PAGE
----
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At some point, they need to stop dragging Hillary and any one that worked for her around.  Joan Walsh discusses “The Erasure of Elizabeth Warren Continues” at The Nation. I’m still waiting for the moment every one realizes that she’s just about the 5th candidate in line for that right after Kamala, Corey, Julio, Amy, and Kristen.  Lost in the media narrative is that she beat Biden and Amy was right there on his tail.

Coming out of the disastrous Iowa caucuses this week, media coverage of the Democratic presidential race turned back the clock almost a year: Suddenly everyone was again focused on “the B-Boys,” as Washington Post columnist Margaret Sullivan lamented last March: Bernie Sanders, Pete Buttigieg and Joe Biden, with a fourth killer B, Mike Bloomberg, replacing the departed Beto O’Rourke. Since Monday night, there’s been breathless coverage of the race between Sanders and Buttigieg to see who, finally, comes out on top in Iowa, plus endless hand-wringing over Biden’s disastrous fourth-place showing, and whether that opens the door to the billionaire Bloomberg’s buying the nomination.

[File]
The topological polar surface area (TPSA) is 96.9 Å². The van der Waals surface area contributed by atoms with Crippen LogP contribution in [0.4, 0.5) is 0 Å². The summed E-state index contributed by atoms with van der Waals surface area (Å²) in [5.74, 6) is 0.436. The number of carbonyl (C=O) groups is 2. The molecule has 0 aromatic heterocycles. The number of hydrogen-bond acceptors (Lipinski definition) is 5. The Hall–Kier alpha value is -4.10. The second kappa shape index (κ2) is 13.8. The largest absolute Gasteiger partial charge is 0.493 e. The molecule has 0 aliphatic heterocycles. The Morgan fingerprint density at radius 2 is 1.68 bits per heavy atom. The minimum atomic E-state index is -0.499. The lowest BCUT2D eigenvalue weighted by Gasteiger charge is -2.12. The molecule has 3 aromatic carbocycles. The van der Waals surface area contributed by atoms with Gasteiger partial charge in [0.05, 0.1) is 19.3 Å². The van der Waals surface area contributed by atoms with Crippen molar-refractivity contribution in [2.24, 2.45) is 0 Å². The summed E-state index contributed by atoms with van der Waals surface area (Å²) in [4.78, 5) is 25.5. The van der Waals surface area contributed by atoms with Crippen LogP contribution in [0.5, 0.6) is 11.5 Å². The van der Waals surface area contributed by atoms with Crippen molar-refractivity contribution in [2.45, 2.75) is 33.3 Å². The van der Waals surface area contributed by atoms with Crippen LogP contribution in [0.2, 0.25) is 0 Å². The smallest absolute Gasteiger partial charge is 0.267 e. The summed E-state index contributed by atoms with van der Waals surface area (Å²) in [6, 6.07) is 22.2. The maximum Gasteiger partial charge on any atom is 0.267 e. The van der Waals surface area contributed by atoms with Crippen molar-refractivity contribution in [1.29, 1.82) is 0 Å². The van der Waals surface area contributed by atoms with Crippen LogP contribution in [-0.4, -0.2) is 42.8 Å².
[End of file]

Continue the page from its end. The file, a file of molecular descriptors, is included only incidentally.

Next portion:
Iowa conventional wisdom says there are only “three tickets out” of the caucuses, and yet coverage has curiously overlooked the woman who got one of them: Massachusetts Senator Elizabeth Warren. From the moment cable networks switched from her caucus night rally speech to Biden’s, Warren has been virtually erased. As the fight for first place continued into Thursday, I have watched cable news panels mention Warren only in passing, if at all (MSNBC’s Lawrence O’Donnell had been one exception, featuring an interview with Warren Wednesday night, and then on Thursday night she was hosted by Chris Hayes).